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When I first heard of the publication of a report of evidence of 
Ivory-billed Woodpecker in Florida (accompanied by immediate criticism from 
a certain person who has been a naysayer on this subject) I thought to 
myself, "Here we go again!" and blew it off. But when a post to the Iowa 
list promised "photos," I could not resist. I checked out the photos at 
http://www.ocm.auburn.edu/news_releases/ivorybill.html and 
www.auburn.edu/ivorybill.
I also listened to sound recordings of supposed IBWO kent calls and double 
knocks at 
http://web2.uwindsor.ca/courses/biology/dmennill/IBWO/IBWOsounds.php.

No. These folks don't have a good photo or video of an IBWO. But their case 
is different from Cornell's Arkansas claim, and therefore more intriguing to 
me, in the following ways:

1. Several members of the Auburn team claim to have seen a black-crested 
female IBWO. Honest misidentification of a Pileated Woodpecker is much less 
likely when a bird has a black crest. All of the Arkansas sightings were of 
a red-crested male. (You can review the Auburn team's detailed field notes 
on line after downloading a pdf file).

2. The very small Auburn team had as many or more "robust" sightings of an 
IBWO (14) as the much larger Cornell team in Arkansas (I believe I recall 
7). Both teams discounted many other "fleeting glimpses."

3. At least two of the Auburn sightings were of two IBWO's at one time. (In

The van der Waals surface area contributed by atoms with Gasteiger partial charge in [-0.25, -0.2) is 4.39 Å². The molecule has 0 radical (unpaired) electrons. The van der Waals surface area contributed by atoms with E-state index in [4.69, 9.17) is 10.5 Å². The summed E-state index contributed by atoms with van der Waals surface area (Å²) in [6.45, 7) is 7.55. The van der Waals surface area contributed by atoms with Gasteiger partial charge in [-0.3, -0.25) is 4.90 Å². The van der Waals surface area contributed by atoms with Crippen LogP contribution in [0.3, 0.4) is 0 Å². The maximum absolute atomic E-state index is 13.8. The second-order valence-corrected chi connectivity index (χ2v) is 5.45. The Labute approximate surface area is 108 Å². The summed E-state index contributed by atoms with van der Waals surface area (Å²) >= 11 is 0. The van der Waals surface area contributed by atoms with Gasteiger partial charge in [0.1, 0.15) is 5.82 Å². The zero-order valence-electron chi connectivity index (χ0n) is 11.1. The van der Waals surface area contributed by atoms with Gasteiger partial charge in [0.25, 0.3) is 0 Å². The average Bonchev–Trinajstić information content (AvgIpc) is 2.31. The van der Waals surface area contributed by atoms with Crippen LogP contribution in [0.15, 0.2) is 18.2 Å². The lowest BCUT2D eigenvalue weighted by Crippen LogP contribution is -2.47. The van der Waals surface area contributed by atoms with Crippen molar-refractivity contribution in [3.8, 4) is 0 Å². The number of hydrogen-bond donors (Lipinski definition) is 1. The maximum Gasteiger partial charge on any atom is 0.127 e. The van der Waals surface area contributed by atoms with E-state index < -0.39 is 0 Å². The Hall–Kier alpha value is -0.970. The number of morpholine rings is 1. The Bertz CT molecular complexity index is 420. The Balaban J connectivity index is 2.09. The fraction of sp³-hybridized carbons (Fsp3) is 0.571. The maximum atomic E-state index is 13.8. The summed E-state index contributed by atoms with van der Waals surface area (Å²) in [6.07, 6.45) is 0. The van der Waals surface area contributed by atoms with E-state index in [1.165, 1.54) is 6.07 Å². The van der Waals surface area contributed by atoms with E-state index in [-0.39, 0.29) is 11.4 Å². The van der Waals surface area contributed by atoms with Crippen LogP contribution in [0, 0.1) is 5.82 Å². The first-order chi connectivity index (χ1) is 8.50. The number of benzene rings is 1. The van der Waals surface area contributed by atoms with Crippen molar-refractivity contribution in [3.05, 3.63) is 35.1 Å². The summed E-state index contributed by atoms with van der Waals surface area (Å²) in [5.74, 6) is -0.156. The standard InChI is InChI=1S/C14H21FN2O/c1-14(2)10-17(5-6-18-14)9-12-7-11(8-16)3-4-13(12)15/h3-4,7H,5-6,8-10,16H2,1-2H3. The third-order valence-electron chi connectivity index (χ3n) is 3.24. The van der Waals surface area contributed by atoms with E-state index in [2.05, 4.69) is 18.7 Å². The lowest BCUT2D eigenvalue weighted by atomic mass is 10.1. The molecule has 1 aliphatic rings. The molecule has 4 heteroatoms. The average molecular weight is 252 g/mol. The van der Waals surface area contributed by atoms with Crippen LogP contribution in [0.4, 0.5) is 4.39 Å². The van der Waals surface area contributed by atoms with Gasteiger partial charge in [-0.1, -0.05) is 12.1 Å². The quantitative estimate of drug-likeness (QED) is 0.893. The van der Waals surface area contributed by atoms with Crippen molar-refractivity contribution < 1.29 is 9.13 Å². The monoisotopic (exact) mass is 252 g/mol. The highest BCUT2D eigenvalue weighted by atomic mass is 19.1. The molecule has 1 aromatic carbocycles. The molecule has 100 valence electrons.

one of these, one bird flew, followed almost immediately by the other.)  In 
a third sighting, a double knock was heard in a different direction nearby 
while an IBWO was being observed. All of the Cornell sightings were of a 
single bird.

4. The team measured 131 potential nest cavities. 67 of them were larger 
than the largest Pileated Woodpecker cavities the team measured in an 
Alabama tract. (There are photos of some of these.)

5. The team record 99 double knocks and 210 potential Kent calls. You can 
hear lots of these on 
http://web2.uwindsor.ca/courses/biology/dmennill/IBWO/IBWOsounds.php. 
(However,  I was concerned that the kent calls seemed to come in several 
different pitches.)

6. There was considerable evidence of bark scaling of the sort IBWO's do 
when feeding. (There are photos of these).

7. The large body of evidence was collected in a relatively small search 
area (1 mile x 2 miles).

8. The general area contains lots of appropriate habitat. (There are nice 
photos of the area).

9. Unlike the Cornell releases, which fed a media frenzy, the Auburn team 
authors are low-keying their claims despite what seems to me to be a more 
convincing case. They concede that good photographic evidence is needed 
before they will have "proof."

10. The Auburn team states it is presenting "essentially all" of its 
evidence. This is in contrast to the Cornell team, which went with some of 
its evidence before having reviewed all of it.  (In this regard, the Auburn 
team enjoys a huge public relations advantage over the Cornell team. The 
Arkansas experience has lowered public expectations greatly, allowing the 
Auburn team to speak with appropriate scientific skepticism. From the 
outset, the Cornell team was dealing with a blockbuster news story and 
therefore was under great pressure to publish before it was fully ready. 
Things only got worse when portions of a never-published paper attacking the 
Cornell team's conclusions were leaked to the media, putting Cornell on the 
defensive in a court of general public opinion outside the arena of academic 
discourse in which such battles usually are fought.)

Bob Fisher
Independence, Missouri
[log in to unmask] 

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